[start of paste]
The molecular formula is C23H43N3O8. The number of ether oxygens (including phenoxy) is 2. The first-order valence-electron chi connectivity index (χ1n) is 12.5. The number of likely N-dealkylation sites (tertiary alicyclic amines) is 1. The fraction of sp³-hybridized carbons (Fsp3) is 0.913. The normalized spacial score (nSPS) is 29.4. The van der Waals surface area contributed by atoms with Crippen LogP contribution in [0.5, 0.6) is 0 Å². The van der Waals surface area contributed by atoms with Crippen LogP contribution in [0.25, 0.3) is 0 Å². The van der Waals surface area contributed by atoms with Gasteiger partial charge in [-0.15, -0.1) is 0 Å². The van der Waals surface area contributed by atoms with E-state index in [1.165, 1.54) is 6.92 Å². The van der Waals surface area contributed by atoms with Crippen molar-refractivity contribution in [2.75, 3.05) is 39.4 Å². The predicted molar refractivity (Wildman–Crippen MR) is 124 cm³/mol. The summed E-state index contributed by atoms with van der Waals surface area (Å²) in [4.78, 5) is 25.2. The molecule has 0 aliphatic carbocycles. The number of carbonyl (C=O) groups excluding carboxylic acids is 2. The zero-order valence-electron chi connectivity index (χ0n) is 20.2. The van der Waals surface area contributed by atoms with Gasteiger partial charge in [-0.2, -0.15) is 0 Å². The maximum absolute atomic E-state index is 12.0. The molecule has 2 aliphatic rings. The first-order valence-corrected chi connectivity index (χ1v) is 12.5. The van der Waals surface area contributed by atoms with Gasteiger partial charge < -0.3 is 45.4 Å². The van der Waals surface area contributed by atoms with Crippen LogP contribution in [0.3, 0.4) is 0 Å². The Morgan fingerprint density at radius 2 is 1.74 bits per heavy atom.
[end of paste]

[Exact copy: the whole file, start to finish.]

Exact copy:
The molecular formula is C23H43N3O8. The number of ether oxygens (including phenoxy) is 2. The first-order valence-electron chi connectivity index (χ1n) is 12.5. The number of likely N-dealkylation sites (tertiary alicyclic amines) is 1. The fraction of sp³-hybridized carbons (Fsp3) is 0.913. The normalized spacial score (nSPS) is 29.4. The van der Waals surface area contributed by atoms with Crippen LogP contribution in [0.5, 0.6) is 0 Å². The van der Waals surface area contributed by atoms with Crippen LogP contribution in [0.25, 0.3) is 0 Å². The van der Waals surface area contributed by atoms with Gasteiger partial charge in [-0.15, -0.1) is 0 Å². The van der Waals surface area contributed by atoms with E-state index in [1.165, 1.54) is 6.92 Å². The van der Waals surface area contributed by atoms with Crippen molar-refractivity contribution in [2.75, 3.05) is 39.4 Å². The predicted molar refractivity (Wildman–Crippen MR) is 124 cm³/mol. The summed E-state index contributed by atoms with van der Waals surface area (Å²) in [4.78, 5) is 25.2. The molecule has 0 aliphatic carbocycles. The number of carbonyl (C=O) groups excluding carboxylic acids is 2. The zero-order valence-electron chi connectivity index (χ0n) is 20.2. The van der Waals surface area contributed by atoms with Gasteiger partial charge in [-0.2, -0.15) is 0 Å². The maximum absolute atomic E-state index is 12.0. The molecule has 2 aliphatic rings. The first-order valence-corrected chi connectivity index (χ1v) is 12.5. The van der Waals surface area contributed by atoms with Gasteiger partial charge < -0.3 is 45.4 Å². The van der Waals surface area contributed by atoms with Crippen LogP contribution in [0.3, 0.4) is 0 Å². The Morgan fingerprint density at radius 2 is 1.74 bits per heavy atom.